• 20-04-2021 11:31

EU/Presidency: Pandemic saw 'escalation' of racist discourse - Portugal official

Lisbon, April 20, 2021 (Lusa) - The Covid-19 pandemic has brought an "escalation" of xenophobic and racist discourse in Europe and exacerbated "the social exclusion of those who were already in a vulnerable situation", the secretary of state for foreign affairs of Portugal, which currently holds the presidency of the Council of the European Union, warned on Tuesday.

"The Covid-19 pandemic has ... highlighted what remains to be done in terms of human rights, promoting the disintegration of communities and being fertile ground for the escalation of xenophobic and antisemitic practices and discourses," stressed the official, Francisco André, at the opening session of the High Level Conference "Protection against Racial Discrimination and Related Intolerance", organised by the Portuguese presidency.

This "dangerous trend ... has exacerbated social exclusion, stigmatisation, of those who were already in a vulnerable situation" as well as "compromising social cohesion and development," he stressed, speaking on behalf of the presidency. "Intolerance is a violation of human rights. There is no political, biological or cultural superiority that can validly be evoked."

André also pointed out that "in some countries, anti-discrimination legal frameworks either do not exist or are not aligned with international instruments, which has to change."

Recalling that "the fight against all forms of discrimination is a priority for the government and the Portuguese presidency" of the Council of the EU, the secretary of state stressed the need to "strengthen a European Union in which everyone is equal and receives equal treatment."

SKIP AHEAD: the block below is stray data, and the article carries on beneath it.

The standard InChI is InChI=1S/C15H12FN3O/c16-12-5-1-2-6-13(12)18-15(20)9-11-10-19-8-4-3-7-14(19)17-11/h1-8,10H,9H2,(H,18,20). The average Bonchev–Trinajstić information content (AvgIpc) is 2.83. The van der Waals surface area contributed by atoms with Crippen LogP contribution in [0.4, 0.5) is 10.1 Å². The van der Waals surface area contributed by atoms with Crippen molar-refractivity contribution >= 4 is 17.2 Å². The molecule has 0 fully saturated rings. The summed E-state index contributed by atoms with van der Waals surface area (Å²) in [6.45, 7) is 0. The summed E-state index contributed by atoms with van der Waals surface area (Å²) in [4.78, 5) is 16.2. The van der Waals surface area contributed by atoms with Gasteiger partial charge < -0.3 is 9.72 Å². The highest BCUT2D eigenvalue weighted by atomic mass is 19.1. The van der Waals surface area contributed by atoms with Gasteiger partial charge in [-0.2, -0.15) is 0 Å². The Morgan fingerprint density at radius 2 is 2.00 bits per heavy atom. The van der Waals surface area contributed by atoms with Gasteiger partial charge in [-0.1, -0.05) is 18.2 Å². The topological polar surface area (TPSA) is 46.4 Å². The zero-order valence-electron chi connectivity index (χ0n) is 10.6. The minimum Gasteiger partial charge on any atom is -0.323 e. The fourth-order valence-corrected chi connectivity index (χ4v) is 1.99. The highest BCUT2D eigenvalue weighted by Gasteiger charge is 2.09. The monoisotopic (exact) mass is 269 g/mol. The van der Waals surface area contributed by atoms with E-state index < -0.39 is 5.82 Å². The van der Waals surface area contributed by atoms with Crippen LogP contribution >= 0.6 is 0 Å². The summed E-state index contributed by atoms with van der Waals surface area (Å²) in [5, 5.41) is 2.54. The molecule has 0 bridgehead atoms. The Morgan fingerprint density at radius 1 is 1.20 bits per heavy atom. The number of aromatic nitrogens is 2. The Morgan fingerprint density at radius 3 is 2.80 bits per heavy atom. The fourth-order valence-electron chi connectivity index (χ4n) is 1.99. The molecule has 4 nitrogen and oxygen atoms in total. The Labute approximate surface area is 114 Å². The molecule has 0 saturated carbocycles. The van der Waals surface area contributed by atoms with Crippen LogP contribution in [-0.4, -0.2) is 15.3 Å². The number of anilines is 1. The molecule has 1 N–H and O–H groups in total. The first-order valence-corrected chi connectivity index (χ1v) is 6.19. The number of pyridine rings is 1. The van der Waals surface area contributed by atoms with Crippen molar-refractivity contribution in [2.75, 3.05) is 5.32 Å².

At the national level, he explained, Portugal's government had this year established "a working group composed of experts and representatives of civil society to assess the national situation and propose ways to fight racism and discrimination.

"The result is now under public consultation until mid-May and will be approved as the first national programme against racism and discrimination," he said.

Last year, in June, saw the launch of the Nunca Esquecer (Never Forget) programme, which "aims to raise awareness and promote research on the Holocaust and human rights" including "the Portuguese effort to protect and support the victims of Nazism."

According to André, "the academic community and the media can also play a fundamental role" in combating hate speech and racism.

"Stereotypes and prejudices perpetuate models of discrimination based on the idea that some people are superior to others," he said. "Although the fight against xenophobia, antisemitism and anti-Gypsyism have their own specificities, they are all strains of a common virus."

Organised by Portugal's presidency of the Council of the EU, in partnership with the Nunca Esquecer programme, the High Level Conference forms part of the programmes of the trio of Council presidencies - those of Germany, Portugal, Slovenia - and is part of a series of initiatives related to the promotion of European democratic values.